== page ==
Apologies for the lack of updates. I got a strained muscle in my leg, which maybe doesn’t sound like it would affect my ability to write, but sitting was unpleasant, and the pain made it hard to focus on things.
So I have been spending a lot of time in the evenings lying in bed, reading Blade of the Immortal and 3×3 Eyes and feeling sorry for myself. Hilarious, of course: both of these manga are about immortal warriors who are frequently torn to shreds! and even the characters who aren’t immortal suffer a lot of injuries that are a lot worse than a silly muscle strain – and they don’t complain half as much as I do!
But of course it is normal for fictional characters to be a lot more resilient than real people. This applies to both physical and mental trauma. Even when manga, or TV shows or movies are “realistic” about these things, it is a conscious, calculated realism that doesn’t necessarily extent beyond the aspect it is focusing on. (My go-to example is Jessica Jones (Netflix) which rightfully got a lot of praise for taking Jessica’s struggle seriously, but which was also jarringly flippant towards the experiences of some of its side characters.)
This stuff is interesting to keep in mind when reading Blade of the Immortal Volume 10, which covers chapters 54 to 59. Spoilers from now on.
The volume picks up when Giichi returns home to a lot of blood, signs of a battle and Shinriji’s dead body. He eventually figures out that Shinriji wasn’t dead immediately, but had crawled further into the house, into the bath, instead of onto the street where people might have been able to find and save him. Basically, Shinriji chose to send Giichi a message regarding Hyakurin’s whereabouts, even though it meant his death! For almost the entire time that he was around, Shinriji had been a bit of ajoke, a wimp, a weakling. But in his final moments, he takes out several Itto Ryu members, and then he sacrifces his life in order to save Hyakurin. :( Poor Shinriji. He was brave, strong and heroic when it actually counted the most.
Meanwhile, Hyakurin is getting tortured, but refuses to reveal the identity of their boss or the true nature of Mugai Ryu. When it’s clear that she’s not going to talk, the men decide to rape her – they plan to murder her afterwards, but that doesn’t happen. They don’t live that long: Giichi shows up, and in an unsupervised moment, Hyakurin manages to free herself and kill the final guy.
You know, there is a lot of violent and gross stuff in Blade of the Immortal, but Hyakurin’s rape is probably the thing that will always stand out and leave the strongest impression. Compared to other instances of rape in this manga, both in earlier and in later volumes, it is very graphic, a lot of time is dedicated to it. Well, after watching Outlander, it doesn’t actually seem thaaaaat graphic anymore, but those are different forms of media, it’s difficult to compare them properly. I guess it also stands out because it is given a lot of weight and importance: Hyakurin will recover, but she’ll continue to struggle with the consequences, and it changes her. It is also the definite end to Mugai Ryu as we know it, so overall it is not something you can find your way around. You could skip the pages, but you can’t escape this story development.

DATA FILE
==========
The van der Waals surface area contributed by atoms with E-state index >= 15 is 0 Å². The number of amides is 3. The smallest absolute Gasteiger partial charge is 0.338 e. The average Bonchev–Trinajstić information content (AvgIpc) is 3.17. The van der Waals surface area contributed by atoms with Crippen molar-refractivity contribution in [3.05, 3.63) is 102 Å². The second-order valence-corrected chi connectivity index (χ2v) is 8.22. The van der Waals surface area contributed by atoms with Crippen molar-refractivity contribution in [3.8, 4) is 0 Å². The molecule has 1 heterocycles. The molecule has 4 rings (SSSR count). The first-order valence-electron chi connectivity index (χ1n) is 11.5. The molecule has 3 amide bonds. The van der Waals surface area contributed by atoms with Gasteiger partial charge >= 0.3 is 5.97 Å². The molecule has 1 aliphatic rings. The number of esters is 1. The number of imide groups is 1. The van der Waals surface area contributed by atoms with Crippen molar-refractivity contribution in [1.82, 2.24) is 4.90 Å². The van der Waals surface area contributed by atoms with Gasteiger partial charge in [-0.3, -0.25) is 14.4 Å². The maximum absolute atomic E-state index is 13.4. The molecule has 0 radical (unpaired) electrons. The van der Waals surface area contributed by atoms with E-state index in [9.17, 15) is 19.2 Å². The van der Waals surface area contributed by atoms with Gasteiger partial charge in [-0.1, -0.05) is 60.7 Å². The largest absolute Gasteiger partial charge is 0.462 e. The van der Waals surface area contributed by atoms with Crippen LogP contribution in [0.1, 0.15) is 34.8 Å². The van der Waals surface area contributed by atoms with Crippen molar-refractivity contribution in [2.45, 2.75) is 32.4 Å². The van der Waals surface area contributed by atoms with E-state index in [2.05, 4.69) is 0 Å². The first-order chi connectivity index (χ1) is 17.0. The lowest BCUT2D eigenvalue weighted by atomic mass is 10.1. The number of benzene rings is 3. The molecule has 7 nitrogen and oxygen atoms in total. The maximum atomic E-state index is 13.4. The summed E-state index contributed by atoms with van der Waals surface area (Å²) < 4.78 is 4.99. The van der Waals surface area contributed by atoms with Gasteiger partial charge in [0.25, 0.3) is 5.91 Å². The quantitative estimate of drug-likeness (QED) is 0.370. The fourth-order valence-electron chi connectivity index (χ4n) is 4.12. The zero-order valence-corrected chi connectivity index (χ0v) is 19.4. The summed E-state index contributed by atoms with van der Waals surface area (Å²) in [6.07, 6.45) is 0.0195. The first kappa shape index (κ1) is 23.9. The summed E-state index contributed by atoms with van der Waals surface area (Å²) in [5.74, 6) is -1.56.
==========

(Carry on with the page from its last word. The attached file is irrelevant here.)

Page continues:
It’s also uncomfortable to read because you kind of, sort of know that the author has some kinks in that direction. Hiroaki Samura has a thing for making his heroines suffer. It doesn’t bother me because overall, I feel that he respects them and is interested in them as unique characers with their individual goals and personalities. But scenes like this are still uncomfortable.
There is also a flashback that finally reveals Hyakurin’s past: She was married to a samurai who was so disappointed with the physical weakness and girly looks of their eight-year-old son that he killed the child. Because his son wouldn’t ever be able to live up to his father’s old-fashioned ideals. This is yet another example of parents who fuck over their kids with the weight of their legacy and expectations, and the saddest part about all of this is that the kids themselves have internalized this view. Anyway, Hyakurin killed her husband in retaliation, was sentenced to death but at the last minute recruited into Mugai Ryu. A gang of criminals, all condemned to death, hunting other criminals for the government.
Surprisingly, the next storyline is much more fun, even though it features Shira! O_o That’s because the dynamic between Manji and Magatsu is very cute and entertaining. I have a thing for any and all “enemies must work together” scenarios, so the next few volumes of Blade of the Immortal are among my absolute favourite … and I enjoy the easy, squabbling camaradery between Manji and Magatsu. They do have a lot in common! Keep in mind that Blade of the Immortal started off with the premise that Manji had to kill “1000 evil men” in order to break his curse. But by now it’s clear that such true evil is pretty damn rare and many of Manji’s enemies aren’t evil, but complicated, multidimensional dynamics put them at odds.
True evil is rare, but Shira is the best example of a BotI character who really, really deserves that label. The reveal of Shira’s right arm … God, Shira is so crazy, and not in a good way, but I still can’t help but laugh at his explanation that scraping off your own flesh in order to turn your bones into a weapon? REALLY HURTS! Yeah, no shit.
Coming up: Magatsu VS. Shira. When I read Blade of the Immortal for the first time, it must have been by now (at the latest) that I really, really liked Magatsu and started being constantly worried that he might die!